[The easy answer is “no”, which is why I’d tend to prefer just “CO2 inc by x% per year” with x about… 0.8? I can’t see how such a model could easily be made reliable and useful… but maybe one can say the same of coupled O-A gcms, to some extent! -W]


  3. “Like sausage, the populace has no stomach for seeing how it is made.”

    Recognise your own quote Chairman Eli. I guess Climate Change as well as Demographic change can & do often run pretty much in parallel.

    Some people move to where there is work (economic migrants)
    Some people move away from lesser folk (eli-tist migrants)
    Some people move for land & property (invader migrants)
    Some people move to avoid floods or plagues (GW migrants)


  4. Actually Q, that’s Chancellor Rabett, as in Otto von Bismark. And, btw, you left out a lot of people die, as, for example in irish potato famine and other ecological disasters.


  5. Hi Eli, I was trying to be brief (rather than comprehensive). But yes I’ll grant you that the irish potato famine & the ethiopian famine (as well as others) were ecological disasters. Some would say man-made (politico-economic) ecological (and human) disasters.

    The floods, which prompted George Harrison’s concert (and film) for Bangladesh (the first Live Aid?), The South East Asian Tsunami, The Pakistan earthquake, all events which somehow dull people’s senses.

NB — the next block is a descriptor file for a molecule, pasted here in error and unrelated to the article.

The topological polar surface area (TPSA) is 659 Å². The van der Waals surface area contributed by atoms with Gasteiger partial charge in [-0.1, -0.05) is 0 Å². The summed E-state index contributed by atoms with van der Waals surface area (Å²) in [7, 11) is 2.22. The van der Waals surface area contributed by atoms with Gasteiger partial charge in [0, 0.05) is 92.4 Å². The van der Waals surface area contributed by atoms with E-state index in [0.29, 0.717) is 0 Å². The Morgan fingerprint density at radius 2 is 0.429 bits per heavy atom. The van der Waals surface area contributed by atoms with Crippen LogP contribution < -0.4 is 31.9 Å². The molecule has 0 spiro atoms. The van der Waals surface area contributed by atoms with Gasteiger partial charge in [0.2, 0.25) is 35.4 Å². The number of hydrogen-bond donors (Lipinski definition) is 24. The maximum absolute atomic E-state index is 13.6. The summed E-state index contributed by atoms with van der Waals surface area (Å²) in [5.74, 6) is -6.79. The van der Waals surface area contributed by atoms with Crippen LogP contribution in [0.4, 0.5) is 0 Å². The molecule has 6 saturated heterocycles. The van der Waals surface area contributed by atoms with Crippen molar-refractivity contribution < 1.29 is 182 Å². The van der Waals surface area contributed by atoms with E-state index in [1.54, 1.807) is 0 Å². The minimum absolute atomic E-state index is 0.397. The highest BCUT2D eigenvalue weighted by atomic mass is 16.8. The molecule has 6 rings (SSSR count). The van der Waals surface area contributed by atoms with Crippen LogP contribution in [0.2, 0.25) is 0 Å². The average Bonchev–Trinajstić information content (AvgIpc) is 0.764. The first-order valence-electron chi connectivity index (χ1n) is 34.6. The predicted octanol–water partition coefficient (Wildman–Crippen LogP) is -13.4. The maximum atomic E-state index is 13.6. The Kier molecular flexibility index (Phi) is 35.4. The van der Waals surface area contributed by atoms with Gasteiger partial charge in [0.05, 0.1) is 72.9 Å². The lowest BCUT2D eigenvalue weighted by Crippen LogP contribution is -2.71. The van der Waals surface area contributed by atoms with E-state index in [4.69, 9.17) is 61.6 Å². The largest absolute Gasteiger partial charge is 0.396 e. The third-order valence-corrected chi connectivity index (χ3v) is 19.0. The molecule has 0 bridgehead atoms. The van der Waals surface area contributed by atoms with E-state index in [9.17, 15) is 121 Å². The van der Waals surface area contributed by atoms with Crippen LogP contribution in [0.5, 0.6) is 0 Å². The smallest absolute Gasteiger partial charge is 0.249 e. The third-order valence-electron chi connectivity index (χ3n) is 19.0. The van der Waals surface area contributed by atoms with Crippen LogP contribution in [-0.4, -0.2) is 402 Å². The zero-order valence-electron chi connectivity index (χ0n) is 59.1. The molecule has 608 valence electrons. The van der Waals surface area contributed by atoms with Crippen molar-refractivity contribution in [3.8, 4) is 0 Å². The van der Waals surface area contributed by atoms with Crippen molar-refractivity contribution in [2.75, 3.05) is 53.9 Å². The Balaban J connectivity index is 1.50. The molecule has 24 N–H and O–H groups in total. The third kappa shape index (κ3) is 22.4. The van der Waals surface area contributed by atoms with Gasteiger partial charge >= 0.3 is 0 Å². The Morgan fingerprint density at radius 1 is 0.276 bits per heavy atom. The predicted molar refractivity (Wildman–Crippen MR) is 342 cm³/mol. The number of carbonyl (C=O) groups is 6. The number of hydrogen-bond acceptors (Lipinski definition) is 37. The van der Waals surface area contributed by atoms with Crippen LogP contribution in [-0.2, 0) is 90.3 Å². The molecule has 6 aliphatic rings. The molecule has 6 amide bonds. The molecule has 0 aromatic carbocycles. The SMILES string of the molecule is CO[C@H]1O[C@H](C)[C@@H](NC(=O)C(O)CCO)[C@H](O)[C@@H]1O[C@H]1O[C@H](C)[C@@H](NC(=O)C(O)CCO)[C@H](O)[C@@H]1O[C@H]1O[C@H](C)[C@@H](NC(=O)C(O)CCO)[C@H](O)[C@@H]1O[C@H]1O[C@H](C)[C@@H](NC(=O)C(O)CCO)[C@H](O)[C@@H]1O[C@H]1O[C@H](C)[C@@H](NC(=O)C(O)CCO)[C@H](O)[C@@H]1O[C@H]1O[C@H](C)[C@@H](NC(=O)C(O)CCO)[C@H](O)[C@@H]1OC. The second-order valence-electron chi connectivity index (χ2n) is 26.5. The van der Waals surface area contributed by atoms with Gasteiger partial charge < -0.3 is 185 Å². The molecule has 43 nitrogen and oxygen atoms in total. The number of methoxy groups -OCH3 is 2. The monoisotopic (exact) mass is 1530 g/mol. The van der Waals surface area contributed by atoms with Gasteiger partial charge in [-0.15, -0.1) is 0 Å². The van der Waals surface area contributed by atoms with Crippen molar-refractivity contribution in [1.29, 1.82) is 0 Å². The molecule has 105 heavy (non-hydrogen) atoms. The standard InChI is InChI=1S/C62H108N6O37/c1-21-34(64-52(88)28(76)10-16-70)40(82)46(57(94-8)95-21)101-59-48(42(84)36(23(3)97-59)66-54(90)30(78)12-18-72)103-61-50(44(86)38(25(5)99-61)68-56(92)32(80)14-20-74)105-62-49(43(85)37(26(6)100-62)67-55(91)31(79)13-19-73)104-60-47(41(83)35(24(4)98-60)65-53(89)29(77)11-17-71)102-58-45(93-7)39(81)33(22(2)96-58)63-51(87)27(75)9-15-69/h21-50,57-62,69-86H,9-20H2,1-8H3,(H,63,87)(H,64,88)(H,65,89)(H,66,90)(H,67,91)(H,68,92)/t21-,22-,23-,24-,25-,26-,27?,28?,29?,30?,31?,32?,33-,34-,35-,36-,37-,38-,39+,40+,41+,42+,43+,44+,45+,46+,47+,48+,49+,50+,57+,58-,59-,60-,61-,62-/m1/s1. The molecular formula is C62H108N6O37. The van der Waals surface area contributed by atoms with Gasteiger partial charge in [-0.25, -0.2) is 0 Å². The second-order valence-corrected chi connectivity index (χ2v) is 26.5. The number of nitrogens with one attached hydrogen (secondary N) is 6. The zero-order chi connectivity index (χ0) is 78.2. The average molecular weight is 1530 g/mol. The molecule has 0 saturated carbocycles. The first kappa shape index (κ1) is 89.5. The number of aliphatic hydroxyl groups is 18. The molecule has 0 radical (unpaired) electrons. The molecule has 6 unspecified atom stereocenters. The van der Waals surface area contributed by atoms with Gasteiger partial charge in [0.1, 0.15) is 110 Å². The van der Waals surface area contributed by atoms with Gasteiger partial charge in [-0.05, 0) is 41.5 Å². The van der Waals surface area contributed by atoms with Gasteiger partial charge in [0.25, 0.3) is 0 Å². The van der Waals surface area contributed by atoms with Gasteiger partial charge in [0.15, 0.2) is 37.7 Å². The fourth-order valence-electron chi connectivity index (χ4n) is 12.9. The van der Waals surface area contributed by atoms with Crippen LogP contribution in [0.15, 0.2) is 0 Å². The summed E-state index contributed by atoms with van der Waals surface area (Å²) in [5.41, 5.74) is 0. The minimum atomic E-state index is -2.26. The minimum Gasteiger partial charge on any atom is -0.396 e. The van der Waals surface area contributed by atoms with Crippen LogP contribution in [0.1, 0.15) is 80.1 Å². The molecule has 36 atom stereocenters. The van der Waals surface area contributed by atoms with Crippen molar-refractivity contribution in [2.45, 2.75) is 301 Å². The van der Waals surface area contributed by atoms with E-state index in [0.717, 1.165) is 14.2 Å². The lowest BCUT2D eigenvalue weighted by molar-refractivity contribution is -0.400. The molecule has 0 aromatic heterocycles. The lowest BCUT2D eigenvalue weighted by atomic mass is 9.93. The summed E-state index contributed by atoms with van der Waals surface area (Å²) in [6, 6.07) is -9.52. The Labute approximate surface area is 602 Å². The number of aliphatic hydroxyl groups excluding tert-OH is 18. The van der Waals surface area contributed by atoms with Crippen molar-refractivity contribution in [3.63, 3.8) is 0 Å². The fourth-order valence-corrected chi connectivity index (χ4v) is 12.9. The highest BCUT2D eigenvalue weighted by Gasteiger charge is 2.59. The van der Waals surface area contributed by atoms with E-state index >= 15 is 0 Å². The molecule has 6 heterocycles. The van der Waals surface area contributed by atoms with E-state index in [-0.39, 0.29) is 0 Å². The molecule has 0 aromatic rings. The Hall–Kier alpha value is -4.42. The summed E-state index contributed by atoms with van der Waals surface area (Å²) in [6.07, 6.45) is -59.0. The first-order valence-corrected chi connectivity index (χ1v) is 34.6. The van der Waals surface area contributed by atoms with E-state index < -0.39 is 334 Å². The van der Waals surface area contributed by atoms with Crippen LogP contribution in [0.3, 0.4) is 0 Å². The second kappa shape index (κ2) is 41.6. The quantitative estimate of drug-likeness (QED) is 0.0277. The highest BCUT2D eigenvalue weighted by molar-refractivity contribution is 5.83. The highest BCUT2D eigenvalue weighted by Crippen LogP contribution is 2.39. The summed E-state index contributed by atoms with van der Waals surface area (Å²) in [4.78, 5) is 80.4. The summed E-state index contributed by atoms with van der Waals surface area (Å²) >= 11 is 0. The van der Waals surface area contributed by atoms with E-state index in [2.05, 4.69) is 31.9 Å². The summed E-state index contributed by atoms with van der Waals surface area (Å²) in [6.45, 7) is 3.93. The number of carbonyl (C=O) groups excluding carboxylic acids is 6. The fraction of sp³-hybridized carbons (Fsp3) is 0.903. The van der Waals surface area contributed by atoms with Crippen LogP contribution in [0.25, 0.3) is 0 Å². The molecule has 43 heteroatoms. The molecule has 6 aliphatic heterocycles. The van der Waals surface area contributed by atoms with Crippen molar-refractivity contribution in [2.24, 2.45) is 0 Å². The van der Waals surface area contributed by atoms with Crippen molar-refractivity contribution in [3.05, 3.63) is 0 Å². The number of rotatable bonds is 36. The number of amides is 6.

I guess that is why so many Americans from the US, so used to Cyclones in the Gulf of Mexico, Tornadoes, flashfloods, snowstorms & chaotic weather elsewhere, think they are so resilient, they plough & plow on regardless, and find it so difficult to grasp the concept of cause & effect, or Climate Change.



  6. Dave, maybe they should have uk gas (petrol) prices in the US. In the UK petrol taxes (bumper revenues for the Treasury) are used to pay for pensions and the nhs (as well as roads & subsidies for public transport). The Chancellor reduced Road Tax on smaller vehicles (and added a pittance to 4X4s) as an incentive to ‘conserve’

    So perhaps the US (and elsewhere) need to bite the bullet, increase taxes on gas(oline) to EU levels first, and then the incentives to more efficient/alternative vehicles will not be so damaging to revenues needed for roads. Road Tax should (could) pay for roads. Fuel Tax could (should) pay for Environmental improvements… and so on.



  7. Q is half right. There are two ways the US could go. The first would be to mandate fleet mileage limits, but as we have seen this is a game that the auto companies play, the second would be EU level taxes on gas. Since the latter are regressive that must be accompanied by equivalent cuts on payroll taxes which are regressive. The net effect would be slightly progressive. If accompanied by lifting of the maximum earnings on which Social Security taxes are levied the effect would be to make the total tax system much more progressive, increase revenues and solve the Social Security funding issue into the far future.